March 3, 2017
I’m a bit nervous about this stuff. The routine is familiar enough with a bag of chemo and a bag of steroids, but what’s this? A third bag. Benadryl.
A LOT of Benadryl!
Apparently they’re prepping for some kind of allergic reaction.
Nurses are hovering around me like busy bees, concerned, but doing their best not to cause alarm. Nice try!
Turns out everything is ok. I’m not allergic to Taxol.
Wait! Why is the room spinning? Oh yeah, the Benadryl. Whew! Thought I was dying for a minute.
Think I’ll just take…a….little…..snooze…..
March 4, 2017
Just call me Wonder Woman, cause that’s how I’m feeling today! I kinda like this stuff! Slept really well last night, too, right through the hot flashes! Woke up soaked, but that’s OK.
Can I get some of that Benadryl to go, please?
March 5, 2017
The bus hit. Ugh.
March 6, 2017
Bring on the bone pain.
They told me it might happen, but I thought, “Not to me…I’m Wonder Woman, remember?”
Centered mainly in my deep pelvic area and legs, the stabbing, intermittent pains are accompanied by a strange weakness, like when your back sends “zingers” down your legs and they feel like they’re gonna buckle.
Trying triple doses of ibuprofen during the day along with attempts at more moving around.
Night time will begin with a couple Motrin PM so I can sleep through the pain.
March 8, 2017
Back in the saddle!
Except for the terrible head colds hubby and I caught from the grandkids. Hopefully this won’t grow into any kind of upper respiratory infection. Fingers crossed.
Seeing those babies was so worth whatever amount of tissues we’re blowing through.
March 19, 2018
Chalk up another round of chemo…number six is done. Two to go.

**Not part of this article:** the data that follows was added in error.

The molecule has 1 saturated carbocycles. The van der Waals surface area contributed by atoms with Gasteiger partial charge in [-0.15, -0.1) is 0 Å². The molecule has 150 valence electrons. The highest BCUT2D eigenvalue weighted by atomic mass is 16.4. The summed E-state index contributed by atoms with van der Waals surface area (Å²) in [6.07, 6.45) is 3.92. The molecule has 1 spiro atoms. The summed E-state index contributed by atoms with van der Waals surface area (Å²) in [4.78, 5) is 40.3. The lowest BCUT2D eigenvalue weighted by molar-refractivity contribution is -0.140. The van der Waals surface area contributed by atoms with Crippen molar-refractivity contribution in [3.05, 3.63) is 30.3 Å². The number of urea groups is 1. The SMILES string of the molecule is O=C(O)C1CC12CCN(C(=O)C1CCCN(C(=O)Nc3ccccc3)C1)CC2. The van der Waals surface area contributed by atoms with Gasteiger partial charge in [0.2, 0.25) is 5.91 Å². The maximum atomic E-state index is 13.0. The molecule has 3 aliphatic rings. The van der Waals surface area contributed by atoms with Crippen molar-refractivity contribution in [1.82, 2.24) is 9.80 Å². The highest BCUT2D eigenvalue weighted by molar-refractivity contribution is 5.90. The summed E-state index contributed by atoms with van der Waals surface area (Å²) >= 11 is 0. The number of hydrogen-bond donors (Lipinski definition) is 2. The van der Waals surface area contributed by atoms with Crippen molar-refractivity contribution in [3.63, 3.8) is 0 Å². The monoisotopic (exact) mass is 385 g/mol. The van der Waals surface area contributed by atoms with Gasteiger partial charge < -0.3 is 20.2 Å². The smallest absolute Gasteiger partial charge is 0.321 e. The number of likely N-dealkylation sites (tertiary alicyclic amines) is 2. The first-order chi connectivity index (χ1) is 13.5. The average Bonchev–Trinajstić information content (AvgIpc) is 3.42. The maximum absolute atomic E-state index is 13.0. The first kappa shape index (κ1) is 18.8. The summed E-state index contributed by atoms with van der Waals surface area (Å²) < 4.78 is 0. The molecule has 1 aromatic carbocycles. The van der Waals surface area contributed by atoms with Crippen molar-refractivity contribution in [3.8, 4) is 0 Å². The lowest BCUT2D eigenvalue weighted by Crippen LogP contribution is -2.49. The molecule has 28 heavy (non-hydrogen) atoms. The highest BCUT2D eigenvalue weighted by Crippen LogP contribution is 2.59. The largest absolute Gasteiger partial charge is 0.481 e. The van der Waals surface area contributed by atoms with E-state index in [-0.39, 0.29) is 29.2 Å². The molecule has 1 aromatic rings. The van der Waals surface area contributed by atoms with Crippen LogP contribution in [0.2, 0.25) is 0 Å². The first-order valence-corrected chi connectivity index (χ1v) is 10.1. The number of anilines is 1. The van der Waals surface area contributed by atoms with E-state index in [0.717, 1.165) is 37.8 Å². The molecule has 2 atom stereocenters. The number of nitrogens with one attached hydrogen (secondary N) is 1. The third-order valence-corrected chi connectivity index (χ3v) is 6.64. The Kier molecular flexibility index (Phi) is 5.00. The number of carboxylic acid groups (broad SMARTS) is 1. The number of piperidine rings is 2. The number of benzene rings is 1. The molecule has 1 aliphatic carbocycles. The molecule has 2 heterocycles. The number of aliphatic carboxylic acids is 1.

All in all I’m feeling pretty good except for the first few days after infusions, when lightheadedness is the most prevalent side effect. I’d like to go see my daughter-in-law for her birthday tomorrow, but driving might be rough and I’m moving really slowly to keep myself upright.
I’m just a party in a package!
So, Taxol, is that all you’ve got? You gave me back my appetite and substituted lightheadedness for the queasiness. You’ve added bone pain, which isn’t fun, but is manageable. Neuropathy in my hands makes them feel like they’re falling asleep.
Cool. I’ve got this
Lately, though, thoughts of what comes next are haunting me. In about a month I’ll have to make a decision that can make the difference between being rid of this cancer or facing an early recurrence.
Is Wonder Woman scared? Hell, yes!
If I choose to have a lumpectomy, as was the plan, what are the odds that it will come back in the other breast? That side has a tendency to produce nasty abnormal things like atypical hyperplasia.
The surgeon said, a little too casually for my tastes, “We’ll just take that out too.” While his casual demeanor was slightly reassuring, it seemed like an afterthought.
Like “Honey, while you’re out can you pick up some groceries?”
Still, I sense a darker side.
This ER/ PR+, HER2- cancer can come back in another form, even triple negative, and it’s like likely to return in the bones, lungs, brain or liver. While I’m negative for any of the genetic mutations they tested, I am at higher risk because Mom had breast cancer and even just because I have it. Will this ever be over?
I’ve read that it’s common for cancer patients to be afraid of discontinuing chemo. It’s not a fun time, but what happens next? How long will the drugs continue to work? Sure, the cancer is slowing now, but will it spring back to life, like the villain in a horror movie you think is a goner, till his seemingly lifeless hand reaches up and grabs you? Will life ever be normal again? What treatments will I need? I thought chemo was scary. Radiation terrifies me!
I wish this uneasiness was something a shot of whiskey would erase, but it might take a bit more than one and that wouldn’t be pretty!